Even with these two broad-based findings, the results were immensely interesting as I delved deeper into each individual holding. Here are the findings for each of the four questions I developed.
Were valuation increases/decreases accurate over a one, three and five-year period?
As quarterly and annual reports come in, I will re-assess valuations. For 10-Qs I will only alter a one-year assessment. I will evaluate numbers out on a two and five-year period after the release of the company’s annual report along with additional research including conversations with management, competitors, customers, industry thought leaders and so forth.
Surprisingly my estimated decreases in valuation were far less accurate predictors than estimated priceincreases. Of the 67 increased valuations, prices tracked my estimates 77% of the time. Not bad! Unfortunately, of the 19 decreased valuations, prices tracked to my estimates by only 38%. A lesson I took from this is that I was overly pessimistic on my estimates that bad news might have on stock prices. Also, I’ve confirmed I should never be a short-seller! In Figure 1, readers can see the distinct difference in predictive value of increasing or decreasing values and wide and narrow moats. When I increased my intrinsic value of a wide-moat company, the price correlated (within 5% positive or negative) roughly 98% of time at one year. Conversely, when I decreased my intrinsic value of a narrow-moat company, the price correlated less than 21% five years from my change.
Estimated Free Cash Flow – Accuracy Rate over 10 Years
A great challenge in using a DFCFM is getting two numbers right over a 10-year period – the estimated growth of free cash flow and the weighted average cost of capital. Let’s start with the first.
As a value investor, I use my estimated free cash flow growth rate as a way to build in a margin of safety. As an example, I might look at the company’s five and 10-year free cash flow growth rates and halve them or even quarter them dependent upon perceived strength of the company’s competitive moat, market growth and so forth. I care less that the free cash flow growth rate matches previous numbers, but rather that it is within 5% of my estimated growth rate. Accuracy is against future expectations, not historical records.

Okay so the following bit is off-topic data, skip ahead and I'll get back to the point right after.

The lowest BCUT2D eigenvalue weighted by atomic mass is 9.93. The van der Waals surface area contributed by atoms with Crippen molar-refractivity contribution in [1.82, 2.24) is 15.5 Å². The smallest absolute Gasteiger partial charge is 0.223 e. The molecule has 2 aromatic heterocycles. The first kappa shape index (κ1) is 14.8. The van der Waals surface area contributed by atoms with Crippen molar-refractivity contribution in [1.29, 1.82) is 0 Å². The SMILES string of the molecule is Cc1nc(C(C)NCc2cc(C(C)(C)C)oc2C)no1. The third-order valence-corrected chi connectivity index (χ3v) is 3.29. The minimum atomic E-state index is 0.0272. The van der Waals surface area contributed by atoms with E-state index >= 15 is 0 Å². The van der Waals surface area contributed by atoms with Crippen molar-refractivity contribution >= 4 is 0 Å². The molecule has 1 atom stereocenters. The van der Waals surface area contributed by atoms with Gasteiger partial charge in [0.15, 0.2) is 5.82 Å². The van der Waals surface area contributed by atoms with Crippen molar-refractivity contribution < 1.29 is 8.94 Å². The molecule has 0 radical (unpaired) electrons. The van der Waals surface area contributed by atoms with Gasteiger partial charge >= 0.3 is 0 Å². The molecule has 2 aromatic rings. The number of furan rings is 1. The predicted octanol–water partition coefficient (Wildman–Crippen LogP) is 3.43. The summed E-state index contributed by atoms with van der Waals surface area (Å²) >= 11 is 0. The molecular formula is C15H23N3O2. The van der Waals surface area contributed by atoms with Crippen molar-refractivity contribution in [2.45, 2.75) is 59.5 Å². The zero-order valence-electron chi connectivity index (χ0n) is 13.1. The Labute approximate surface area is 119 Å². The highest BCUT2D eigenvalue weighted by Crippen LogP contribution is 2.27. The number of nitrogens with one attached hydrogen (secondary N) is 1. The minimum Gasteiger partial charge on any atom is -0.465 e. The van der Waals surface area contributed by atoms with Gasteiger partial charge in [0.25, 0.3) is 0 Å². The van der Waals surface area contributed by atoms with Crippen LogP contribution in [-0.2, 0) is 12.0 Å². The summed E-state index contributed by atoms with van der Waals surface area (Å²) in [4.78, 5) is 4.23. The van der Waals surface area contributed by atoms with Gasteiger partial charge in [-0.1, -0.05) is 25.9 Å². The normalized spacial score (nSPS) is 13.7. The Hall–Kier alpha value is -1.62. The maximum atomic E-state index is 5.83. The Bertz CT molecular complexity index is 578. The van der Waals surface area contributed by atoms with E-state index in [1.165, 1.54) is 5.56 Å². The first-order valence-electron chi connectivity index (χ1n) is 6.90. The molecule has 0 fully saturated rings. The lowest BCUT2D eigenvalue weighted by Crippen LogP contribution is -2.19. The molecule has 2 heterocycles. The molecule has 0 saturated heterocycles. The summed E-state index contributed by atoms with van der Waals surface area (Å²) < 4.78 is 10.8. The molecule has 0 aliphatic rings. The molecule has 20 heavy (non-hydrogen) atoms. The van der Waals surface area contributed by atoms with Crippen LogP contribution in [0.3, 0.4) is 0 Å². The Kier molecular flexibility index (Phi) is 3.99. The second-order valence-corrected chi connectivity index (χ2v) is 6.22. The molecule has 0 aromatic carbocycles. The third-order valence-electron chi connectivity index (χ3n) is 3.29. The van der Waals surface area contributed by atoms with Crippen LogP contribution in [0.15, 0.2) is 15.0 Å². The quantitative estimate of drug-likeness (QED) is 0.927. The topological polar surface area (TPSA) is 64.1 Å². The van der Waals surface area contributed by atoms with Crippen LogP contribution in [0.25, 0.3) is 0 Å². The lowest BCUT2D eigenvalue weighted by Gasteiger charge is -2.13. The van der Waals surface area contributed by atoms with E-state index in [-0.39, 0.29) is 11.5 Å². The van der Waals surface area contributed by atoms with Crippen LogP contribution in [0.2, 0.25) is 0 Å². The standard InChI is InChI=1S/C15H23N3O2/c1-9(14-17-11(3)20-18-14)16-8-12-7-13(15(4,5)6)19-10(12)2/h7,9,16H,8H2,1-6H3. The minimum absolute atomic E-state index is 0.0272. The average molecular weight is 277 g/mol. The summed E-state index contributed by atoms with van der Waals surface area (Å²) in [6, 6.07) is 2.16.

I decided to go back and utilize the same 29 stocks that were held for five years or more within the Nintai Portfolio. Of these stocks, 13 (or 45%) of the portfolio holdings achieved free cash flow growth of 20% or greater over the next-to-last five-year period. Nine companies achieved greater-than-15% but less-than-20% growth over the next-to-last five-year period. The remaining seven companies achieved between 10-15% growth in free cash flow over their next-to-last five-year period.
To build in a margin of safety, I reduced each category’s growth rate by a significant percentage. The highest 13 I reduced the FCF growth rate by 60%, the middle group by 50% and the lowest group by 40%. So how did it work out? Overall, I was pleased to see my estimated margins of safety were too large. As you can see in Figure 2, the greater the historical growth, the larger the error in the margin of safety.
I should point out the variance wasn’t based on just the growth rate. For instance, companies with wider competitive moats, higher returns, stronger financials and so forth generated higher outperformance than those with lower performance in these categories.
Estimated WACC versus actual WACC over 10 years
Compared to the estimated growth rate in free cash flow, estimating the weighted average cost of capital (or discount rate) can have an even greater impact on your estimated valuation. I’ve written previously about the impact the Federal Reserve can have on valuations as it pushes different monetary levers that can raise or decrease the 10-year discount rate (the interest rate banks charge each other to borrow money). I use that 10-year rate as the basis for generating a company’s WACC. I then add on percentage points for the company’s financial strength, size, competitive advantage and so forth. When these numbers are all added up (the 10-year Treasury rate plus company specific attributes), I get the company’s WACC or discount rate.